Since my last post mentioned my amazing skills in elbow use, today I am going to tell you about when I first learned to use them. It wasn’t easy, but as I mentioned before, it definitely comes in handy.

I wrote the following in December 2001, 8 months after we moved to Mauritania. It was my first experience paying the phone bill…

 

Our phone bill came late to the post office box this month, and we only had two days to pay it. Here, bills are all paid in person. We tend to pay our bills as soon as we get them regardless of when they are due, as the number of people also paying bills at the same time will be less.

Donn usually pays our bills, but today he came to get me. “The line is so long today; it would have taken me at least half an hour,” he says. “Can you do it? Women don’t have to wait in line.”

When we arrive, the lobby is packed. Various semi-formed lines straggle throughout the area, and degenerate into tightly-packed groups of people. We spot the women’s line; it stretches across the room. I join what appears to be the end, behind two women who are sitting on the floor. I greet them and they respond with a smile and invite me to join them on the floor, which may have been cleaned in the last month, or may have not. I decline.

I find out that if there are only men, women don’t have to wait in line, but since there are so many women, we have formed our own line. I stand patiently, leaning against a pillar. After 10 minutes, only one woman has finished her transaction and left the front of the line. This isn’t good; there are 15 women in front of me!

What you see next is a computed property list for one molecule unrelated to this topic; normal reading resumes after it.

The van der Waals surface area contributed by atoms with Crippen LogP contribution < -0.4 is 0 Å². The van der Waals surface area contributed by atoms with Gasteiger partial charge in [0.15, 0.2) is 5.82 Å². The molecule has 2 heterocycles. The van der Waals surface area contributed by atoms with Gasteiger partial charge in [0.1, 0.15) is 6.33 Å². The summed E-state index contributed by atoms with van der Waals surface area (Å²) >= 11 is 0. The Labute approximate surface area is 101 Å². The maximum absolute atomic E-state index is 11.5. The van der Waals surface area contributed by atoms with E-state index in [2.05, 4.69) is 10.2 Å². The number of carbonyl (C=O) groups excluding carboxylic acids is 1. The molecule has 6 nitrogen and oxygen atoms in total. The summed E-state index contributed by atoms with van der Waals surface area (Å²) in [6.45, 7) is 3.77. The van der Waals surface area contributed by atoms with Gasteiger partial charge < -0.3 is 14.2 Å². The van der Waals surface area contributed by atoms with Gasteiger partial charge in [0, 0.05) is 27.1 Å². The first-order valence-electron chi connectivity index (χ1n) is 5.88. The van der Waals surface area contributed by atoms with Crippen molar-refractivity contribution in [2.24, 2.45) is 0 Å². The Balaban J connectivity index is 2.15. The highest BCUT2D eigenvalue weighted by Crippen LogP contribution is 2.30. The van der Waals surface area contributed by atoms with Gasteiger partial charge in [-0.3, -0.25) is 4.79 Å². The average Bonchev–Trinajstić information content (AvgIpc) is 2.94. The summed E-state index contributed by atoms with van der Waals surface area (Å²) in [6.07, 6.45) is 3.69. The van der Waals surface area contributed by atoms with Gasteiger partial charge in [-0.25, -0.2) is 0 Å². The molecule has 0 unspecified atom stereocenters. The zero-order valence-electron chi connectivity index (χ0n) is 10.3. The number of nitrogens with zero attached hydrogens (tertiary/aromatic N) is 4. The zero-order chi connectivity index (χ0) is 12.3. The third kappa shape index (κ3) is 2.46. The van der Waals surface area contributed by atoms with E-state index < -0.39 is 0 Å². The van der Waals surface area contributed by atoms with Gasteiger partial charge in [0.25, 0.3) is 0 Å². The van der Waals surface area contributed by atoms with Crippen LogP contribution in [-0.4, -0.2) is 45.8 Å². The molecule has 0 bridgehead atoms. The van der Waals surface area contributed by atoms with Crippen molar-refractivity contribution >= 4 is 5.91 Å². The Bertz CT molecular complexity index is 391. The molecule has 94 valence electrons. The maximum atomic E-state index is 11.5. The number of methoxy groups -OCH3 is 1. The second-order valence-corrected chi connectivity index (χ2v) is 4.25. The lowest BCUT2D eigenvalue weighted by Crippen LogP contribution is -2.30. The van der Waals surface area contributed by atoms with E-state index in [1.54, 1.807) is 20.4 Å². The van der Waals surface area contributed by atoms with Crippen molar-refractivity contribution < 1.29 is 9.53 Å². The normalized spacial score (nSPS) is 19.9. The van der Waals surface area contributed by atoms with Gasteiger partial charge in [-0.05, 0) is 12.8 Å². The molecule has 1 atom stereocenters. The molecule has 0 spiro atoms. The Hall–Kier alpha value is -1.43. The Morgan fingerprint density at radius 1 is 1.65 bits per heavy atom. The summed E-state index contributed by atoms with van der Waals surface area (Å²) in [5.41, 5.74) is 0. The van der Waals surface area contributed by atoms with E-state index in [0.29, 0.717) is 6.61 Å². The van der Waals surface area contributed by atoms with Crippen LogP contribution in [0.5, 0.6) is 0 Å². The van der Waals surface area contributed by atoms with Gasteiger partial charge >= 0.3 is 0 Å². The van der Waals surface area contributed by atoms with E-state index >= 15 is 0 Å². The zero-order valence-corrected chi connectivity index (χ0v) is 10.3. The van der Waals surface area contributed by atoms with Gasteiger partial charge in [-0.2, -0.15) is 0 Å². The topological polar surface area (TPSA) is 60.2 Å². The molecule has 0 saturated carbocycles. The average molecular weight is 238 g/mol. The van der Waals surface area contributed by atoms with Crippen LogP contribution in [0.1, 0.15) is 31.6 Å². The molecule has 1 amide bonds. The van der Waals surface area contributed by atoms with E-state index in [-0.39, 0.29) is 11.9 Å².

I watch two women come in; one in a purple muluffa and the other in shiny black. The black muluffa joins me at the end of the line, and the purple bravely goes to the front.

I remember that I read, in books on crossing cultures, how frustrating standing in these liquid lines can be for Westerners. The books urged me to use this time to get to know people and practice my language. Ok, I think. I rack my brains for words about waiting, about the weather. She responds briefly but prefers to be alone with her thoughts, which seem to amuse her. After about half an hour, the purple one gestures for her friend to join her, next to the front of the line. Off she goes. An argument ensues between the shiny black muluffa and a blue boubou who has been standing in line. They gesture towards me; the blue is obviously telling the black where she belongs. But the black, with the louder voice, triumphantly asserts that her friend in purple was saving her place! She is merely joining her friend. The blue is defeated. Of course, the purple one cut too, but it doesn’t seem my place to join in, especially as my Hassiniya isn’t strong enough for an argument. Now I understand a little of her secret thoughts.